Most viewers will spot the biggest difference before the film starts running, though: The more familiar version starring Bela Lugosi and directed by Tod Browning runs a tight 75 minutes; this one is nearly a half hour longer, and while 104 minutes is not an unusual length for a modern film, consider that the two were made from the same screenplay (give or take a Spanish translation); the Spanish version is 40% longer than the English. And you can tell; seeing them as a double feature, the Browning version feels relatively tight, while George Melford's is much more relaxed, to put it mildly. It drags in the middle, and while Melford, co-director Enrique Tovar Avalos, and cinematographer George Robinson make a movie that arguably looks better than Browning's, one will be hard-pressed to find an extra minute in it that feels like it was left out of the other. The opening scene is fairly telling; it feels like it is following the script very literally, while Browning and his cast had chances to improvise and tighten things up.

I do suspect that the cast here is generally better than its English-language equivalent; Barry Norton's Juan Harker is less a block of wood than David Manners's John, for instance. The tragic exception, unfortunately, is Carlos Villarias as the title character. He actually bears a fairly striking resemblance to Bela Lugosi which is only accentuated by placing him in the same costume and doing the makeup the same way. And that's what he's up against: Despite the producers' initial reluctance to cast him, every choice in pre-production was made with Lugosi in mind - and the script was based upon a play in which Lugosi had excelled - and while there are signs of a potentially more active, virile count in Villarias's performance, it's hard to shake the impression that he's imitating Lugosi, even if the reality is that he has little choice in the matter.

And so, the Spanish-language Dracula has a hard time emerging from the shadow of its brother, though it might be impressive enough if seen on its own.

Dracula (1931, English)

* * * ¼ (out of four)
Seen 5 November 2012 in the Brattle Theatre (Universal Centennial, 35mm)

For all that the "Spanish Dracula" sometimes pales in comparison to this version, the classic version is not without its faults. The story is thin and sometimes unbalanced; the cast sometimes struggles to give their characters personalities rather than just fill needed spots in the story. Even cut much tighter than the Spanish version shot at the same time, getting from Renfield meeting the Count to Team Van Helsing actually fighting him seems to be a bit of a trudge.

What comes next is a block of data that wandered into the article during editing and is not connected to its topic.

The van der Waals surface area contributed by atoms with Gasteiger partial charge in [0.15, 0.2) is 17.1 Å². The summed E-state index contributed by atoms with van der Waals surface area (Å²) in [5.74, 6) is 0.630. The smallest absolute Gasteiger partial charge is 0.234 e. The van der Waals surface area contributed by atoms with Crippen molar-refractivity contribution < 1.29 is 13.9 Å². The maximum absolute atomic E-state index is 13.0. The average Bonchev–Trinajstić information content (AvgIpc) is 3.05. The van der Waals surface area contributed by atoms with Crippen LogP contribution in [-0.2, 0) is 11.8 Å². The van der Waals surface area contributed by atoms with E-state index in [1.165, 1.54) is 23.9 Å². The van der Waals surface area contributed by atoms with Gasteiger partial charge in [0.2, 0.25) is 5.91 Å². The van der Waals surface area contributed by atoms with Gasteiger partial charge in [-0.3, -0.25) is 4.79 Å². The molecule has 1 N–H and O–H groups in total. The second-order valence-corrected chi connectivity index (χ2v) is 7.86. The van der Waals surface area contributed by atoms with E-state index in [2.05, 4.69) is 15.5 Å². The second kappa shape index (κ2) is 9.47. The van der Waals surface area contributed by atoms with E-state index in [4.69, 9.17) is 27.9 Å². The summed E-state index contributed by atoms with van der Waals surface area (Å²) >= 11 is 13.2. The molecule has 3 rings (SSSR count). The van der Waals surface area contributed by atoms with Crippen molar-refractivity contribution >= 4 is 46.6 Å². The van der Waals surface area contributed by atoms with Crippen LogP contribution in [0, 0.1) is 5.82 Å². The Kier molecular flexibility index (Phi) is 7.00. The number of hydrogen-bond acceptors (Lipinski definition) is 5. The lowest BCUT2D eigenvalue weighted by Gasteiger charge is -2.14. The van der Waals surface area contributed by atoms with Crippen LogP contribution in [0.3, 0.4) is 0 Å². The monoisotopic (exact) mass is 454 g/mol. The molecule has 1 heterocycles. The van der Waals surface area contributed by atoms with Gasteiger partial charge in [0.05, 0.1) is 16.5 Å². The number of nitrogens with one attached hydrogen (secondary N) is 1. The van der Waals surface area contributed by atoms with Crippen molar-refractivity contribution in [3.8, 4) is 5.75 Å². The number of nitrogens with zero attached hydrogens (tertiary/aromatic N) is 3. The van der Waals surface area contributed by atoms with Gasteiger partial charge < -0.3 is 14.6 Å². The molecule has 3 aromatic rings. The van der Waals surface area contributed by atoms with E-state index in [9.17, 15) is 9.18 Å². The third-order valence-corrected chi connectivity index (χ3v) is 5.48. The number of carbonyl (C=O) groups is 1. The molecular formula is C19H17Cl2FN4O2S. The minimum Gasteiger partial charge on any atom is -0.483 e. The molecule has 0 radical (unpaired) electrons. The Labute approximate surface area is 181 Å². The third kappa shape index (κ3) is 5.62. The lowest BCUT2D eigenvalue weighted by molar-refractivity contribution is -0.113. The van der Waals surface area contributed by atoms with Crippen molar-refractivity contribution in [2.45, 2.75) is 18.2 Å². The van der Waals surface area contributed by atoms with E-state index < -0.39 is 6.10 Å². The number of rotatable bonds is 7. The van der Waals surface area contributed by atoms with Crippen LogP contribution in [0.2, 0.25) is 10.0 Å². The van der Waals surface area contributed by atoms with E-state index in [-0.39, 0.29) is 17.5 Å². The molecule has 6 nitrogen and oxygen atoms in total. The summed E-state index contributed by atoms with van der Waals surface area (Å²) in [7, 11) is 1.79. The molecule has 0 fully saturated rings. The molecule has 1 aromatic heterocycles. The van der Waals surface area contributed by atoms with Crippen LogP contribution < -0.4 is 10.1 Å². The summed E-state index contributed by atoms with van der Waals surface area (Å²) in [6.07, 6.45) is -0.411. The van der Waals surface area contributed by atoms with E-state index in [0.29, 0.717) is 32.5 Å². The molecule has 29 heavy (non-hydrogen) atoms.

On the other hand, it's got Bela Lugosi in his most iconic role, and that's something you can build a movie around. Like many roles of this type, actually seeing Lugosi in the part after years of imitations and parodies is, if not quite a revelation, a reminder that the performance became famous for being able to hook the audience, even if it was at times more theatrical than a modern audience is used to. Lugosi's Dracula is seductive, not for being overtly sexed-up, but for his absolute certainty that he can take what he wants, so that when Edward Van Sloan's Van Helsing gets something even resembling the upper hand on him, the reaction is so shocked as to be almost feral.

Van Sloan makes a valiant effort to compare with Lugosi, but it's almost a fool's errand. The only other actor who even comes close is Helen Chandler as Mina, who gets interesting once she starts to turn (even if it does mean a lot of "I'm so scared!" hand-wringing. Browning also makes a movie nearly as atmospheric as Melford, and the "almost" isn't a bad thing - he certainly seldom allows that atmosphere to mire him.

Like a lot of Universal Monster movies, Dracula comes across as more influential than perfect from eighty years later, but that influence shouldn't be taken lightly - so much of the modern horror genre (and the vampire genre in particular) takes its cues from this movie, and while it can seem old-hat today, it became that way by being hard to improve upon all at once.

Traffic in Souls

* * * (out of four)
Seen 7 November 2012 in the Brattle Theatre (Universal Centennial, digital)

You can't have a proper one-hundredth anniversary series without screening the studio's first feature, and Universal certainly seemed to set its pulp roots down early with Traffic in Souls, a 1913 potboiler that certainly looks remarkably quaint by today's standards but at least does the job it sets out to do.

It's not perfect by any means. The second half of the story runs on pure coincidence, as the heroine gets a job that puts her in a position to find out where her sister is AND her girlfriend is a cop AND her father is an inventor who has created just the thing they need. It's made up for, though, since those things don't actually solve the case but put the characters in position to do so, and the movie executes the crime/thriller parts afterward pretty darn well. It's a silent, but a fun crime movie.

And there's something about the way that it's definitely a product of it's time that is quaint but not cutesy: Despite the movie being about forced prostitution, the closest it comes to even approaching titillating or overtly sexual is in its opening minutes (which is pretty darn tame and innocent), and for the rest of the movie the whole subject is so taboo that the heroine loses her job because of what is presumed about her sister and the crime is never referred to by anything less oblique than "white slavery". The finale is "Crime Does Not Pay!" stuff that is pretty vicious retribution.

The audience for this sort of movie a hundred years ago, apparently, was not particularly forgiving.